When do they add value to a property?
Appraisers use a measure referred to as the “land to building ratio” to determine if a property has additional land which could contribute value to a commercial real estate parcel. The land to building ratio is determined by dividing the land area by the building area. For example. If a parcel of land is 100,000 sf, and the building is 25,000 sf, the land to building ratio is 4:1 (100,000 sf/25,000 sf).
Once the land to building ratio is determined, the appraiser next compares the land to building ratios of similar properties which have sold. If the ratio of the property being appraised (the subject), is similar to competing properties (comparable sales), then the property has enough land to functionally support the building improvements.
An appraiser can also walk the property, check the survey and/or plat maps, aerial maps and observe if the building improvements utilize the site area adequately. Is there enough room for parking, access roads, green space requirements, distance between off site influences and so forth.
If all of these conditions are normal for the type of property being appraised, then excess or surplus land should not be an issue in the valuation of the property. Whenever the land to building ratio exceeds the market range, then excess or surplus land may need to be considered. Let’s first examine the attributes of surplus land.
Surplus Land The definition of surplus land is: land that is not currently needed to support the existing improvements, but cannot be divided from the property to be sold off separately. This type of land does not have a separate and independent highest and best use. It may or may not contribute to the value of the improved property.”
Examples of this type of land would be acreage at the rear of the site which can only be accessed from the front of the site. There are no adjacent parcels which could provide reasonable access to this isolated part of the site. Perhaps a vacant, irregular shaped part of the parcel, would provide sufficient area for another building. If the placement of those improvements could not meet building setbacks, it may not be feasible to improve.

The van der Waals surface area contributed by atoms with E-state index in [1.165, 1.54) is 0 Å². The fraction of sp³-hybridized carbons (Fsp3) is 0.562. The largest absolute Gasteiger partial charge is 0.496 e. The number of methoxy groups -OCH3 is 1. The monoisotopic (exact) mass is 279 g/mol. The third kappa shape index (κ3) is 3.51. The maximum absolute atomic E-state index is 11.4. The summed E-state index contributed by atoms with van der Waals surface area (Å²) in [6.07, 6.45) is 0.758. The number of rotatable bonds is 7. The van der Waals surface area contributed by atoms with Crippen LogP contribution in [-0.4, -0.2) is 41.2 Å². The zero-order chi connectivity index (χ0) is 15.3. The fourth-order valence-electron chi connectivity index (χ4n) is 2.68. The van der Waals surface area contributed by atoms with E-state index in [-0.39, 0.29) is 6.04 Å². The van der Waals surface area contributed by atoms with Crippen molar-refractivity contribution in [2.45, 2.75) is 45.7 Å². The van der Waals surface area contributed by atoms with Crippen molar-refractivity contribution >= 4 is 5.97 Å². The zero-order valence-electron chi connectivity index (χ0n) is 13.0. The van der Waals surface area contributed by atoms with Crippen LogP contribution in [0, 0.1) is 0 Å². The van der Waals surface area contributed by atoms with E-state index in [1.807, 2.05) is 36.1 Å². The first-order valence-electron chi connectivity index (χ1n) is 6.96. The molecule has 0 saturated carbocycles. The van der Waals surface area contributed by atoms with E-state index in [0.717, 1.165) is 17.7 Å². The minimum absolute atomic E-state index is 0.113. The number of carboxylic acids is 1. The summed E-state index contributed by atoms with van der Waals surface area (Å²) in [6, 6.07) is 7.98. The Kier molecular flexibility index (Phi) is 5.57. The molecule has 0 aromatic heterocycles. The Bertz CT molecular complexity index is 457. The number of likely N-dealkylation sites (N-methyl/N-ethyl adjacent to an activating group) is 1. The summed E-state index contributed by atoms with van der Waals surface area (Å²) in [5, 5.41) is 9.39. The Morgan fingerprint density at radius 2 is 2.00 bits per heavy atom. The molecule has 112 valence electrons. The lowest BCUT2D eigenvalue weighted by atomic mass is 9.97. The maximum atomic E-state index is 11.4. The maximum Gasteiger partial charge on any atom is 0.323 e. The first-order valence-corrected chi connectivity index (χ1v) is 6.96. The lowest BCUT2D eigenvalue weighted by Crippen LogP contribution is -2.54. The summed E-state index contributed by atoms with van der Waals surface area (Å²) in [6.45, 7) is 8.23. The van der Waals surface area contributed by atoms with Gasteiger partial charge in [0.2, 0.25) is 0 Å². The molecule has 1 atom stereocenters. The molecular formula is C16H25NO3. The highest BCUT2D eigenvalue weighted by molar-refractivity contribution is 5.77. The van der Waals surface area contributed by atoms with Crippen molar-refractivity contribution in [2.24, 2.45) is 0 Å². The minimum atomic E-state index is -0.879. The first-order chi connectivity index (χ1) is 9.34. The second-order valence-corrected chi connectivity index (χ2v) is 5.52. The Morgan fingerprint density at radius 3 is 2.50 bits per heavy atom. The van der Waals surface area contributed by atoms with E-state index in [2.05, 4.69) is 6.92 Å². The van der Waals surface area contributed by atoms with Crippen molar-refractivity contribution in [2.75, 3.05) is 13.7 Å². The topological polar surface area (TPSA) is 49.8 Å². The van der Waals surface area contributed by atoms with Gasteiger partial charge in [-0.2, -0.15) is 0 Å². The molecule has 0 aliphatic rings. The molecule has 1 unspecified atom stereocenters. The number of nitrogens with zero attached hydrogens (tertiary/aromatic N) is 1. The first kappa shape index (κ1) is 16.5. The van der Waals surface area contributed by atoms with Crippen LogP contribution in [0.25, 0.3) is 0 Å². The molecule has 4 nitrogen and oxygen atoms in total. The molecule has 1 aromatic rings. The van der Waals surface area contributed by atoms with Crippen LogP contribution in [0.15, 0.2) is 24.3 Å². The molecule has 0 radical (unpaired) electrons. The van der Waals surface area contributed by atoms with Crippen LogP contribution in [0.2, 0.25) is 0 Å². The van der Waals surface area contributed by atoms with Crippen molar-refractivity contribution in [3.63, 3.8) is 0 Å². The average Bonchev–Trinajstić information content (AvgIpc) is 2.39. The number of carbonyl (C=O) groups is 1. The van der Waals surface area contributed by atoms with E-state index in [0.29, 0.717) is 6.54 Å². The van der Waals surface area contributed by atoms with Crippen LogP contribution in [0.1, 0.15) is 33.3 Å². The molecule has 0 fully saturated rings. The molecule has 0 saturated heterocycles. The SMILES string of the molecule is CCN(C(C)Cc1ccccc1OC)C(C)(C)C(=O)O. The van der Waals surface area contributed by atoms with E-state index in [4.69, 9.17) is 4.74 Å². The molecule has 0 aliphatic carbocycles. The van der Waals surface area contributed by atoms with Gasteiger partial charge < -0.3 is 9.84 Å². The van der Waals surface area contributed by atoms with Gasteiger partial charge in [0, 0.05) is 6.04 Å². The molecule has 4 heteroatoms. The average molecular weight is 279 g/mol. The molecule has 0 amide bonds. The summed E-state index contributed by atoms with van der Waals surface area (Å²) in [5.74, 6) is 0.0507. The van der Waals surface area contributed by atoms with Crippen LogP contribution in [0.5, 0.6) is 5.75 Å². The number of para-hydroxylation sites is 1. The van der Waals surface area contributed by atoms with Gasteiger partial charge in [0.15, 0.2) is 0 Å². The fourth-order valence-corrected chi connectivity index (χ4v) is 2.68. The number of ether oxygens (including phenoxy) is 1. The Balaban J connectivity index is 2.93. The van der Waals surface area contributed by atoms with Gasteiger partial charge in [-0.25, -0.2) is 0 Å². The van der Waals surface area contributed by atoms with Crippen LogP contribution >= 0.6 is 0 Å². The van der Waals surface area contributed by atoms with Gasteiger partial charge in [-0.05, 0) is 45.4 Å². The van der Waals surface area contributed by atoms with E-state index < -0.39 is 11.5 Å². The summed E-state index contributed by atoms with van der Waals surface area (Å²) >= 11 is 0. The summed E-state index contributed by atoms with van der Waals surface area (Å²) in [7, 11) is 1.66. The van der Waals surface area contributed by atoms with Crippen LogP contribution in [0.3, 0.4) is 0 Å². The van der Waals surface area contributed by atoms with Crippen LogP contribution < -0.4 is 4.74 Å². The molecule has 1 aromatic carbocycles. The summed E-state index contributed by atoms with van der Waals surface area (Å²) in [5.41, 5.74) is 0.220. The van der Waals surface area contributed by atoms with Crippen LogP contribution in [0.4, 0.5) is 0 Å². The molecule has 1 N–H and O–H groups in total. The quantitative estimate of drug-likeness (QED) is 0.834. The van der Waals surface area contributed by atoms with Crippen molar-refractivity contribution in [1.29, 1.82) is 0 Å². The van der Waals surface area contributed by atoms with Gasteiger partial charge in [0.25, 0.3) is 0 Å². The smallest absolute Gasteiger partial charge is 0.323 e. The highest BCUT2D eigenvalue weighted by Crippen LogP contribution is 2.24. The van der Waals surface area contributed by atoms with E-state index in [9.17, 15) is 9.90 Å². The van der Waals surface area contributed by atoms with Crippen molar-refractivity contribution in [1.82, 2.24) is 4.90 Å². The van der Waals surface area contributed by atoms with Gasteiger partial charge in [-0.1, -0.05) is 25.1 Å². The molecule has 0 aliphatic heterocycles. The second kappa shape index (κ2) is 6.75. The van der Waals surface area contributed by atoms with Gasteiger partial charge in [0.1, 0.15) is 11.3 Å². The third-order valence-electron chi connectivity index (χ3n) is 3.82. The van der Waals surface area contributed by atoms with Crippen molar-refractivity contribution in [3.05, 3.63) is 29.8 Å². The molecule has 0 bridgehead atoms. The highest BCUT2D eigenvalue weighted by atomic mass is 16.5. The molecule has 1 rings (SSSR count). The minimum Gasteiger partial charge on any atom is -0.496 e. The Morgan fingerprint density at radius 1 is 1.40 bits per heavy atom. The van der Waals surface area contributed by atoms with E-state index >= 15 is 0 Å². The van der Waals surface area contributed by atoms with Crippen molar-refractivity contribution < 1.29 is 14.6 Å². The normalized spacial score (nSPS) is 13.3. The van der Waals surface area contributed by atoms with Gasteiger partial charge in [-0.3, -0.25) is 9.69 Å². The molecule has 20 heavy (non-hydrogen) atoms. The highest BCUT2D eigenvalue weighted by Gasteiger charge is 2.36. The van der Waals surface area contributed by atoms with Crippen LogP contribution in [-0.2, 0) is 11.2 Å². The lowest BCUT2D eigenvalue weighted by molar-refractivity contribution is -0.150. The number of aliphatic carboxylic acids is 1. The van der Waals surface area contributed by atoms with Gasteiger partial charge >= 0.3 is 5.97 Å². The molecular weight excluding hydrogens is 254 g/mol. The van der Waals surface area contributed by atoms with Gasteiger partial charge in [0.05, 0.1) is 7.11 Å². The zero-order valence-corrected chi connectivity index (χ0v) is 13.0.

If similar property owners require additional land for parking or storage, such as industrial properties, then the surplus land may contribute value to the site. Surplus land is never valued separately from the developed portion of the site.
Excess Land is valued separately from the developed part of the site. By definition:
“Excess land is land that is not needed to serve or support the existing improvement. The highest and best used of the excess land may or may not be the same as the highest and best use of the improved parcel. Excess land may have the potential to be sold separately and is valued separately”.
There are three tests to determine if the unused portion of the site is excess land:
- It has sufficient size, shape, and accessibility to be partitioned into a marketable parcel.
- There are no legal or governmental barriers to such partitioning.
- There must be market demand for the unused land if separately partitioned.
Determining if the market will recognize the value of the excess land is the most important step. Is there market demand for excess land? Will the market pay for excess land which is separate from the remainder of the parcel? If not, then the excess land will have no greater impact on the value of the parcel than does surplus land.